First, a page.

Li Qiao: author who turned misery into energy for the advancement of life

Chinese Name: 李喬
Born: June 15, 1934
: Miaoli County (Northern Taiwan)

Li Qiao is a representative writer of Hakka literature. Since his first novel, “The Wine Drinker’s Self Description (酒徒的自述),” was published in 1959, he has continued to create and write for more than half a century. His writings are centered around the fate, history, and culture of the Hakka ethnic group and is of superior quality. Li also presided over Hakka television programs and introduced Taiwanese literary writers and works in the Hakka language. Regardless of his writing or his actions, Li devoted himself to thinking about the value of the local community and conserving and promoting Hakka culture. He won the Taiwan Literature Awards, Wu San-lien Literary Prize, and the National Award for Arts.

Li grew up under difficult circumstances. His father Li Mu-fang was often not at home because he participated in the anti-Japanese movement. The source of his family’s income depended on his mother’s farming cultivation. When he was young, he was bullied because of his father's status, and because of his family’s financial difficulties, he also faced the death of his younger brother and sister. His childhood experience affected his writing style.

While attending university, he came into contact with both Chinese and Western philosophy. Reading such writings enabled Li to have Buddhist ideas in his works. He was also good at using psychological streamlining skills in his writing, such as consciousness flow and inner monologue.

After graduating from Hsinchu Normal School, Li taught middle school and elementary school for more than 20 years. In 1962, he published the short story "Uncle Amei (阿妹伯)" and in 1963 he won the first prize of the "Liberal Talk" essay contest with the short story "Bitter Water Pit (苦水坑).” In 1980, he published his novel "Cold Night Trilogy (寒夜三部曲)," which spans three generations of a family living through Taiwan's history of Japanese rule and war. It consists of "Cold Night (寒夜)," "Arid Village (荒村)," and "The Solitary Light (孤燈)."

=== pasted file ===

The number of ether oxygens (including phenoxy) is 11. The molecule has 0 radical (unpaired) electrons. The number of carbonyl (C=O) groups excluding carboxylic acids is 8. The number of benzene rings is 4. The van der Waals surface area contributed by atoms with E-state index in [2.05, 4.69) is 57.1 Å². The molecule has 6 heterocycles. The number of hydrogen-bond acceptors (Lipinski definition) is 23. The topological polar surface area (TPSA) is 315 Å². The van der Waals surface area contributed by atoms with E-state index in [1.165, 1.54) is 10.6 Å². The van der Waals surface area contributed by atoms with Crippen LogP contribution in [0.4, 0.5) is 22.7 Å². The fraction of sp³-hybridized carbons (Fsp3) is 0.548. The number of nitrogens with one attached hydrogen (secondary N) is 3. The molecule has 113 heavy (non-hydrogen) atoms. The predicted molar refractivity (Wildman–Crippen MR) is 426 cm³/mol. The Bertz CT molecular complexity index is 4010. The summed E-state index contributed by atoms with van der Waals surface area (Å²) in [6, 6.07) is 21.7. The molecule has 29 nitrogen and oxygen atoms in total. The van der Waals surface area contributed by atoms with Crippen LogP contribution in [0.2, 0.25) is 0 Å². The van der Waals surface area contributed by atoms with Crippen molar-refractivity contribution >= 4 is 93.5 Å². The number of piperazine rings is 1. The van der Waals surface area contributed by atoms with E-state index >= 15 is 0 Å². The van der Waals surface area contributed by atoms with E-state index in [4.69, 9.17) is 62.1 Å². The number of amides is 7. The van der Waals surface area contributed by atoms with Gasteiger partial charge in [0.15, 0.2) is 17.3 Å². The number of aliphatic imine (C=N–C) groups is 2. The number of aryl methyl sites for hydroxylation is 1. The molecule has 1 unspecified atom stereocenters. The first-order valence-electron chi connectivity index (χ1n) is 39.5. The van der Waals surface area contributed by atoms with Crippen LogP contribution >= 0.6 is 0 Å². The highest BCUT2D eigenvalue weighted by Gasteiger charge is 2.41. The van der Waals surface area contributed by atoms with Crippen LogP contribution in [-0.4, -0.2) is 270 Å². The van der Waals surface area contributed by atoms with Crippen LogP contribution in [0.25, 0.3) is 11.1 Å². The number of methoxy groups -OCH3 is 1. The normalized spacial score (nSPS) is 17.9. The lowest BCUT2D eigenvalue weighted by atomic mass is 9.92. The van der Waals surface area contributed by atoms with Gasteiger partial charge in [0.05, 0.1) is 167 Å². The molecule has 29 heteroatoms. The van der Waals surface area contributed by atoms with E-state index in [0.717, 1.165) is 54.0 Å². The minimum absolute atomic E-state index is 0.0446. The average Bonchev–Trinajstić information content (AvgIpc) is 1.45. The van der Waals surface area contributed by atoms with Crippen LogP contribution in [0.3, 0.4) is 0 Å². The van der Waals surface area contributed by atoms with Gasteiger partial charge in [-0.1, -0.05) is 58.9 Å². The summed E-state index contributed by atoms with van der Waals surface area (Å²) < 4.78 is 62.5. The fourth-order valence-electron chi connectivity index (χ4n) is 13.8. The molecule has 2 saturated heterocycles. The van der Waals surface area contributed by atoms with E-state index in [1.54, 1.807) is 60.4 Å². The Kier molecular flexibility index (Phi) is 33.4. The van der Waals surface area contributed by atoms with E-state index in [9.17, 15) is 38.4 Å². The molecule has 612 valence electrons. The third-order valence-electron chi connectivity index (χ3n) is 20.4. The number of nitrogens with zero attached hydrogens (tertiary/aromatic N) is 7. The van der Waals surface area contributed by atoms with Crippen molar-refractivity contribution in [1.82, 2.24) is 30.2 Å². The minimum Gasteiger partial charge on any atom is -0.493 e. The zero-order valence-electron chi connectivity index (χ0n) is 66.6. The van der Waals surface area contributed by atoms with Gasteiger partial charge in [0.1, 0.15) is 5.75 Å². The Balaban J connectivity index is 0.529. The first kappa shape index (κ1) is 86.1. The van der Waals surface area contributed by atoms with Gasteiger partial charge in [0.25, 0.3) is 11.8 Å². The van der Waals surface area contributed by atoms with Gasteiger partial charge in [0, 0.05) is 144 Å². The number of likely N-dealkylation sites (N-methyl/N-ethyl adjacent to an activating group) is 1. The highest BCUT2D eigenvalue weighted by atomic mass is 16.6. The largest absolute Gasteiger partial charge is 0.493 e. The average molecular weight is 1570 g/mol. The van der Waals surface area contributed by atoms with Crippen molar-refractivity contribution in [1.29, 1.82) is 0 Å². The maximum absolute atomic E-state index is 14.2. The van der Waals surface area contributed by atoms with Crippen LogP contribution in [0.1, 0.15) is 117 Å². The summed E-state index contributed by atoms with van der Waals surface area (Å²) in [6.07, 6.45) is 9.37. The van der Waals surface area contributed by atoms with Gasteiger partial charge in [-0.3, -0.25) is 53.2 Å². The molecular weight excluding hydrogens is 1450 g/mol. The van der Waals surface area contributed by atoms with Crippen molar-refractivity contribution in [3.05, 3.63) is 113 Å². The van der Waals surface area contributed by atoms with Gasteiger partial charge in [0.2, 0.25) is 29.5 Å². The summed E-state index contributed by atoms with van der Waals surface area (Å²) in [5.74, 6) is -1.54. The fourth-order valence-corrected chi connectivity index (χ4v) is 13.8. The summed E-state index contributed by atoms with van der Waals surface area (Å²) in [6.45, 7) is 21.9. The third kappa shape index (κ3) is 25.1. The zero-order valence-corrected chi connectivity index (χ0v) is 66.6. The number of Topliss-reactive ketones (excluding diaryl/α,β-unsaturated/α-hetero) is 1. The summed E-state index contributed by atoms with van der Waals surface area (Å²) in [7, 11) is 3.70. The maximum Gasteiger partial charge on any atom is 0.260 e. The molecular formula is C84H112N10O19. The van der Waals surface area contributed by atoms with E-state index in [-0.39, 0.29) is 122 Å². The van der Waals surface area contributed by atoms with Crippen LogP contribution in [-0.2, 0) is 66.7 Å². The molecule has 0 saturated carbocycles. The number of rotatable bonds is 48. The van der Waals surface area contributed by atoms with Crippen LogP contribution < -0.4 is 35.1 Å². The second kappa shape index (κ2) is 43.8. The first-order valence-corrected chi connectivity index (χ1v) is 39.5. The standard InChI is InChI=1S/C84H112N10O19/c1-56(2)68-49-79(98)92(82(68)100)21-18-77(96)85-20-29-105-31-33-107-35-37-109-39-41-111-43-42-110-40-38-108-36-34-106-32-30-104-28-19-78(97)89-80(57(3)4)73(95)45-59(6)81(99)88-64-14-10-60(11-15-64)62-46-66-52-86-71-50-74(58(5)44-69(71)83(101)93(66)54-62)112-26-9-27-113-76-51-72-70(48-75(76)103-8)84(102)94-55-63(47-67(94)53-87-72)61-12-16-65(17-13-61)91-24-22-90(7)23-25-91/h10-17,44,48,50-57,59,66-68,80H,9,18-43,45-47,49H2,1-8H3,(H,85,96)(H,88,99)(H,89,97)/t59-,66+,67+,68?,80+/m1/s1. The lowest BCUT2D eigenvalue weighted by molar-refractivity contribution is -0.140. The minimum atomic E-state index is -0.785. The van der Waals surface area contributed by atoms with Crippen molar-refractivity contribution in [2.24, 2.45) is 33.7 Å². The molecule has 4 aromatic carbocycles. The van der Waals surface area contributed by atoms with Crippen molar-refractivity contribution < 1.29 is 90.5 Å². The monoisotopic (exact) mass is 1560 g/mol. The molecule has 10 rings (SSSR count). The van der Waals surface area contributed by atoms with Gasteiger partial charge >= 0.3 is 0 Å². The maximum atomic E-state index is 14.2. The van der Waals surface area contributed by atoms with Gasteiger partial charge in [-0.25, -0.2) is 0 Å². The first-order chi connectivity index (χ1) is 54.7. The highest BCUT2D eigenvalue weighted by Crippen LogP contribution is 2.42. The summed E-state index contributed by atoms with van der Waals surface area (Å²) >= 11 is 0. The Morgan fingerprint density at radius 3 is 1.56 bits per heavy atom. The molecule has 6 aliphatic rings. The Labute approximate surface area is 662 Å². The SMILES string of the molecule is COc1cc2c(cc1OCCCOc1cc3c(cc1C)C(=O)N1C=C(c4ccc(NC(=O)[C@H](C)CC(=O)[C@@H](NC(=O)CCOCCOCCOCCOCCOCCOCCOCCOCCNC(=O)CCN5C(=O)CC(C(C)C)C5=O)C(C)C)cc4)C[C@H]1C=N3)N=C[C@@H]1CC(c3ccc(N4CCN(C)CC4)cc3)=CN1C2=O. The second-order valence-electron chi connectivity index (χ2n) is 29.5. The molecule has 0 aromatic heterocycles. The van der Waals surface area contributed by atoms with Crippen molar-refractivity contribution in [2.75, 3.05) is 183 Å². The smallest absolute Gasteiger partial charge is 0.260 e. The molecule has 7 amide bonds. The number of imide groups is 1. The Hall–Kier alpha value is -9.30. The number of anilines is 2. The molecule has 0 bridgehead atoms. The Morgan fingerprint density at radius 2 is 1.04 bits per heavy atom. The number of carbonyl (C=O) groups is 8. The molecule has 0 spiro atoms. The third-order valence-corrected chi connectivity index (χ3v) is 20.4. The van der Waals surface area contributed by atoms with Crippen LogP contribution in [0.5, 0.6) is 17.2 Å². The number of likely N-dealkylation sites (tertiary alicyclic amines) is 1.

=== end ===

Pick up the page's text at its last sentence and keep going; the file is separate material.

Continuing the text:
Li's works often describe the fragility of people and life. He described his works as “mostly focusing on depicting the public's life and weakly speaking for the uninformed people.” Therefore, the novel exhibits a firm and realistic writing style. The writing style of his novels is very diverse, with modernist colors such as seen in his works "Person Ball (人球)" and "Lonely Double Springs (寂寞雙簧)." They depict the struggles and determination of Taiwanese people in times of suffering, such as seen in "The Story of Fan Zi-lin (蕃仔林的故事)" and "The Mountain Girl (山女)." His writings also were critical of the business community for causing people's distorted and alienated minds, such as seen in "The World of Skulls (恍惚的世界)," "Old Ho and the Mouse (老何和老鼠)." He also wrote political novels that described the ugly face of political figures, such as “The Informer (告密者).”

In the later period, he was keen on long-form writing and showed a strong sense of realism. Li believed that the most important book of his life was the “Cold Night Trilogy,” which describes Taiwan’s early development and historical events. They used the Japanese occupation as the backdrop, highlighting the suffering of the people and the dignity of humanity. The epic spirit, the radiance of a mother’s love, and the attachment of people to the land are also themes he expressed in the trilogy.

In terms of his sense of ethnicity recognition, Li first acquired a Chinese consciousness, followed by Taiwanese consciousness, and finally returned to Hakka consciousness and Hakka identity. While pursuing the revival of language, cultural rejuvenation or the ownership of rights, Li believes that it is equally important to examine and address the internal issues of Hakka culture and the existing problems in the Hakka language itself.